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Old May 13, 2012, 04:02 PM
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Joined May 2012
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Blade 450 3d take off issue

I am new to the heli side of the sport. I have extensive experience with fixed wing and racing cars. However; as i power up and begin lift off with my Blade 450 3d, it continues to try to nose over to the right before i can gain enough altitude to hover. Do I just need to man up and gain altitude quicker or can I trim out of this issue? Thanks for any input.
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Old May 13, 2012, 05:36 PM
Committed heli addict...
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Joined Jan 2010
675 Posts
You have no prior experience with heli's? If so, you are going to have a very hard time learning to fly starting off with a collective pitch heli. They completely lack the self stabilization of a coaxial or a fixed pitch heli. You will have better luck standing on a bowling ball to get around than flying a collective pitch successfully on the first few flights. It can be done, that's how I learned to fly a heli, but you will crash a lot and the fun is removed from the whole experience.

As long as you verified that all the functions of the heli work correctly, you should be able to get to a hover. A collective pitch requires continuous input on the sticks just to hover. There is no letting go or relaxing the sticks, because there's all kinds of forces and counter forces acting on the heli at all times. It will not simply lift up off the ground in a straight line and hover in place without effort.
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Old May 13, 2012, 05:38 PM
Crash and Burn
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Joined Sep 2011
678 Posts
My first Blade 450 3D flight lasted about 15 seconds and I cashed into a tree. The best advice would be to park the Blade 450 3D and buy an MCPX to learn on. The MCPX does everything that a Blade 450 3D does, but it is cheaper to fix and takes a whole ton of abuse before the parts finally break. The Blade 450 3D does not take abuse very well.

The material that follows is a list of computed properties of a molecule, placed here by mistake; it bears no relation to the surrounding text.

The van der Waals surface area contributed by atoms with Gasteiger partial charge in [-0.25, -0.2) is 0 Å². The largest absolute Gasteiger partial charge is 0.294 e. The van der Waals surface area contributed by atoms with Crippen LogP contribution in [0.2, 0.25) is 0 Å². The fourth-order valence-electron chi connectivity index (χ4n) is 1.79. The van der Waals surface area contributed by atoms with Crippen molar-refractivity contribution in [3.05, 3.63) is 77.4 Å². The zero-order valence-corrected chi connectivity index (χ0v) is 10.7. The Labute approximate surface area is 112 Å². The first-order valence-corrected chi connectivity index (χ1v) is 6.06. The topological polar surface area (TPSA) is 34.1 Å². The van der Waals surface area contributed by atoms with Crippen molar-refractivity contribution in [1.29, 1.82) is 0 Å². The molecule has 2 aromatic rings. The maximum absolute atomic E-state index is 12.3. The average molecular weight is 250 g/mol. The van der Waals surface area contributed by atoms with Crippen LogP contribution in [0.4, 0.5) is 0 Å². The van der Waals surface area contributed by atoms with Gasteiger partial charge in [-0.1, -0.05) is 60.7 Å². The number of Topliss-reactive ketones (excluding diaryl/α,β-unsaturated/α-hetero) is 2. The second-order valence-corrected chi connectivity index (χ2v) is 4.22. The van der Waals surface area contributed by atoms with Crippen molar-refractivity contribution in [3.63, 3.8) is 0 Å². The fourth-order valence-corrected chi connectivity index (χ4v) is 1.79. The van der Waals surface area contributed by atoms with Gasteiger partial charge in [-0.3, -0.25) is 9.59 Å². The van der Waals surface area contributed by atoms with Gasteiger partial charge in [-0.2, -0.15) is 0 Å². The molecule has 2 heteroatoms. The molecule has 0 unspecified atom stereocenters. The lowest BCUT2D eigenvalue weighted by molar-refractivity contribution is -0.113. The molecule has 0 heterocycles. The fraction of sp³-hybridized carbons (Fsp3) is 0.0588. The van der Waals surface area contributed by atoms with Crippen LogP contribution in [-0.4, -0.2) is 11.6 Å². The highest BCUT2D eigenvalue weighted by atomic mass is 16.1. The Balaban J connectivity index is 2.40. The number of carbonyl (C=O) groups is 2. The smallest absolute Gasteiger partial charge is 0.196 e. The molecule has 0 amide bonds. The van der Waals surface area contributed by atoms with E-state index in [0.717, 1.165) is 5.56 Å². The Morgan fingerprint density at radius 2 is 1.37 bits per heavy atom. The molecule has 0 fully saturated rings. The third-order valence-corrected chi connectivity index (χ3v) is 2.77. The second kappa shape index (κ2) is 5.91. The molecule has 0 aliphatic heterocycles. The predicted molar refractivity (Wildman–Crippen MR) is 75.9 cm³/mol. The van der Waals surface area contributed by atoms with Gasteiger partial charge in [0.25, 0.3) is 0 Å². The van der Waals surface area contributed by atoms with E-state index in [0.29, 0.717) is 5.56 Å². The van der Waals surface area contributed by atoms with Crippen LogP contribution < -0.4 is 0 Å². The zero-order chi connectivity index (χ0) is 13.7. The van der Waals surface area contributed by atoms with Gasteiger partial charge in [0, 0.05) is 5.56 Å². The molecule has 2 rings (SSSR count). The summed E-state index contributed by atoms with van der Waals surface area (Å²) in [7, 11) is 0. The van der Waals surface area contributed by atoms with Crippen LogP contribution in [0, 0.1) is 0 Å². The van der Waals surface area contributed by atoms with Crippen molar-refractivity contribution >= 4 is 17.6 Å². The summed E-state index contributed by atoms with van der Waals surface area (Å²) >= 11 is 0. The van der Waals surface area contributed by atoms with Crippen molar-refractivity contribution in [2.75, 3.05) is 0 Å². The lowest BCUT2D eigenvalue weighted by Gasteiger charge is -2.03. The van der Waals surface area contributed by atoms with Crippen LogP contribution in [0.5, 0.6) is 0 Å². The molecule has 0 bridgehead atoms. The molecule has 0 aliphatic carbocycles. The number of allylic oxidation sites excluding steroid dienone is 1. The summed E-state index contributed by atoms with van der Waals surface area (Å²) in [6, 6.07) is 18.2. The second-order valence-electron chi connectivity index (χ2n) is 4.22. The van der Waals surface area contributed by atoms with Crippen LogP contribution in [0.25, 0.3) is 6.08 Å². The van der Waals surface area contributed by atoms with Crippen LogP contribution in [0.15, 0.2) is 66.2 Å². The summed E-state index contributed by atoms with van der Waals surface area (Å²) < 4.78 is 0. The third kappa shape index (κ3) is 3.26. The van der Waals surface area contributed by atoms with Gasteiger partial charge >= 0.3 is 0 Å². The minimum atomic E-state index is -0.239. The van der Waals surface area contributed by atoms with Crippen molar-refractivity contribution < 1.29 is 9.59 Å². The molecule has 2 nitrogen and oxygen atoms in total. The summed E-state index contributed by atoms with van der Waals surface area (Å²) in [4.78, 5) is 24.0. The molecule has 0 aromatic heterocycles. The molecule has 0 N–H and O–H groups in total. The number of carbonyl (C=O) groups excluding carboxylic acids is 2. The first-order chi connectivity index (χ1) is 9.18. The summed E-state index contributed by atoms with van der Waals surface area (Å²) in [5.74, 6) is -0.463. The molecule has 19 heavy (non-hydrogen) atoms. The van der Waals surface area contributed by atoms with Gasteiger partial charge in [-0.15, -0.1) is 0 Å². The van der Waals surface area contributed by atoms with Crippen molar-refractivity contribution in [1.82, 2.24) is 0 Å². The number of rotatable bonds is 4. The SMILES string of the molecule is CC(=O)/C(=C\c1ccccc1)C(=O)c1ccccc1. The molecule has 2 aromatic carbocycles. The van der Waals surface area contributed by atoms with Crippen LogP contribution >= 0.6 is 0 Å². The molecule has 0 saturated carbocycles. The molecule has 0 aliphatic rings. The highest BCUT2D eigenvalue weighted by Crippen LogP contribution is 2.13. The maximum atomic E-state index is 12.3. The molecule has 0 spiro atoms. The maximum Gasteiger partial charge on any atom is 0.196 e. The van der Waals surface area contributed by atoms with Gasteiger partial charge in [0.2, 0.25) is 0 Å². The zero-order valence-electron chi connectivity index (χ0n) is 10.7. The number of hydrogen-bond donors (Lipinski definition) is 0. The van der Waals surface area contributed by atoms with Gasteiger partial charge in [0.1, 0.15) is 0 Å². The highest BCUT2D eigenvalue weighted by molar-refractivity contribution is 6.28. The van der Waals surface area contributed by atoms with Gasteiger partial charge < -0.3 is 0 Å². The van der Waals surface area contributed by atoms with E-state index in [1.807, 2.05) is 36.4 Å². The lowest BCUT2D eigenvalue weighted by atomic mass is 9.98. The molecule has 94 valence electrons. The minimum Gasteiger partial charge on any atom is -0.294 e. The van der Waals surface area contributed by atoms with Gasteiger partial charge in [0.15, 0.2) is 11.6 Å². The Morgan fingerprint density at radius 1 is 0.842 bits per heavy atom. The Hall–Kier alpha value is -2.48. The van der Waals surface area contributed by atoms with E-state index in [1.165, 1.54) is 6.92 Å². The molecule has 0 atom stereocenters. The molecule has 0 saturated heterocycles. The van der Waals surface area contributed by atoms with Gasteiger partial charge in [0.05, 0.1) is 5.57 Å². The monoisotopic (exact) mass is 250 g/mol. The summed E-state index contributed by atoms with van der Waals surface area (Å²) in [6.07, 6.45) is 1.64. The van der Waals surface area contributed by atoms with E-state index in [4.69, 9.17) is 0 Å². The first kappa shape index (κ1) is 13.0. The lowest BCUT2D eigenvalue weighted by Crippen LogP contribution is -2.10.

With that being said, you will need to make sure the swash plate is level on the Blade 450 3D. If it is just off by a hair, you could use trim to compensate for the drift. If it is way off, the actual setup involves a whole dance that starts with making sure the servo arm is at 90 degrees at as close to zero subtrim as possible, which may necessitate removing the servo arm and placing it back on the servo at the best position. Then one uses subtrim to make the arm exactly 90 degrees. Then one adjusts the linkages to make the swash plate visually level. Then you can use trim or subtrim to fine tune as needed to compensate for drift.
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Last edited by lawlist; May 13, 2012 at 05:55 PM.
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Old May 13, 2012, 09:45 PM
Newbie to helis
United States, CA, Petaluma
Joined Apr 2012
59 Posts
Well, if everything is properly set up. I recommend finding someplace with trimmed grass next to VERY long grass. shoot it up about three feet going towards the grass. Shouldn't go wrong
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Old May 13, 2012, 10:12 PM
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Joined May 2012
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Thanks for all three points of view. I expected the crasshing parts. That's how we always did the fixed wings as well. @phoenix, learning and crashing is half the experience and fun. I purchased a lot of spare parts just for that reason. Nothing worse than 15 seconds of terror and then you can't practice the rest of the day.